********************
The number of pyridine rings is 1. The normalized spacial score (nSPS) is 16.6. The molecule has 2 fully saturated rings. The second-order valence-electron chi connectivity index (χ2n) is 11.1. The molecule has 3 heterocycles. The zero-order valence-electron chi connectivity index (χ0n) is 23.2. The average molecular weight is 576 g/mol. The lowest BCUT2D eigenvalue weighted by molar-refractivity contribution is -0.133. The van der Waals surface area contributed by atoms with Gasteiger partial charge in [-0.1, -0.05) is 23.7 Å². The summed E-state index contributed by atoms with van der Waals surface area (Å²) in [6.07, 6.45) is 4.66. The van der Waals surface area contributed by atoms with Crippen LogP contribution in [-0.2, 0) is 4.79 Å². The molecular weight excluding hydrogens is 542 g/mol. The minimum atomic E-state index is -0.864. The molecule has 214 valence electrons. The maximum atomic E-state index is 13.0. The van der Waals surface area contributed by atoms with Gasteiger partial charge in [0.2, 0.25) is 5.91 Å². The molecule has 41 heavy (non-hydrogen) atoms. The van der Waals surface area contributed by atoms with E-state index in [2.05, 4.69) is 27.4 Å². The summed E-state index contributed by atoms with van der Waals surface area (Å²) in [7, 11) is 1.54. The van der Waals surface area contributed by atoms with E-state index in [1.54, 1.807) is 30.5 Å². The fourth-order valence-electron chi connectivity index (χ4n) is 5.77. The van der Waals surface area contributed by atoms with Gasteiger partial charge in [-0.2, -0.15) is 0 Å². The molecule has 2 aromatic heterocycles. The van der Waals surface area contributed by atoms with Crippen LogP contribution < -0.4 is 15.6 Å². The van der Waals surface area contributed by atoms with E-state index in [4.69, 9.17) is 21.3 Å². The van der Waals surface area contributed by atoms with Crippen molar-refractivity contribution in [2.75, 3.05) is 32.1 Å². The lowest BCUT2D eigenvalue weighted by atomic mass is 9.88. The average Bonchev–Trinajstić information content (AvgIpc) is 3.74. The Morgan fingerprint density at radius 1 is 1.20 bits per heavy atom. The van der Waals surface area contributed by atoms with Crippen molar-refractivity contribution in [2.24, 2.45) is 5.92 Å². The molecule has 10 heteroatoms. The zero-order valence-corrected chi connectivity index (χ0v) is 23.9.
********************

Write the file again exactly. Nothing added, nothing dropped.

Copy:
The number of pyridine rings is 1. The normalized spacial score (nSPS) is 16.6. The molecule has 2 fully saturated rings. The second-order valence-electron chi connectivity index (χ2n) is 11.1. The molecule has 3 heterocycles. The zero-order valence-electron chi connectivity index (χ0n) is 23.2. The average molecular weight is 576 g/mol. The lowest BCUT2D eigenvalue weighted by molar-refractivity contribution is -0.133. The van der Waals surface area contributed by atoms with Gasteiger partial charge in [-0.1, -0.05) is 23.7 Å². The summed E-state index contributed by atoms with van der Waals surface area (Å²) in [6.07, 6.45) is 4.66. The van der Waals surface area contributed by atoms with Crippen LogP contribution in [-0.2, 0) is 4.79 Å². The molecular weight excluding hydrogens is 542 g/mol. The minimum atomic E-state index is -0.864. The molecule has 214 valence electrons. The maximum atomic E-state index is 13.0. The van der Waals surface area contributed by atoms with Gasteiger partial charge in [0.2, 0.25) is 5.91 Å². The molecule has 41 heavy (non-hydrogen) atoms. The van der Waals surface area contributed by atoms with E-state index in [2.05, 4.69) is 27.4 Å². The summed E-state index contributed by atoms with van der Waals surface area (Å²) in [7, 11) is 1.54. The van der Waals surface area contributed by atoms with E-state index in [1.54, 1.807) is 30.5 Å². The fourth-order valence-electron chi connectivity index (χ4n) is 5.77. The van der Waals surface area contributed by atoms with Gasteiger partial charge in [-0.2, -0.15) is 0 Å². The molecule has 2 aromatic heterocycles. The van der Waals surface area contributed by atoms with Crippen LogP contribution < -0.4 is 15.6 Å². The van der Waals surface area contributed by atoms with E-state index in [4.69, 9.17) is 21.3 Å². The van der Waals surface area contributed by atoms with Crippen molar-refractivity contribution in [2.75, 3.05) is 32.1 Å². The lowest BCUT2D eigenvalue weighted by atomic mass is 9.88. The average Bonchev–Trinajstić information content (AvgIpc) is 3.74. The Morgan fingerprint density at radius 1 is 1.20 bits per heavy atom. The van der Waals surface area contributed by atoms with Crippen molar-refractivity contribution in [2.24, 2.45) is 5.92 Å². The molecule has 10 heteroatoms. The zero-order valence-corrected chi connectivity index (χ0v) is 23.9.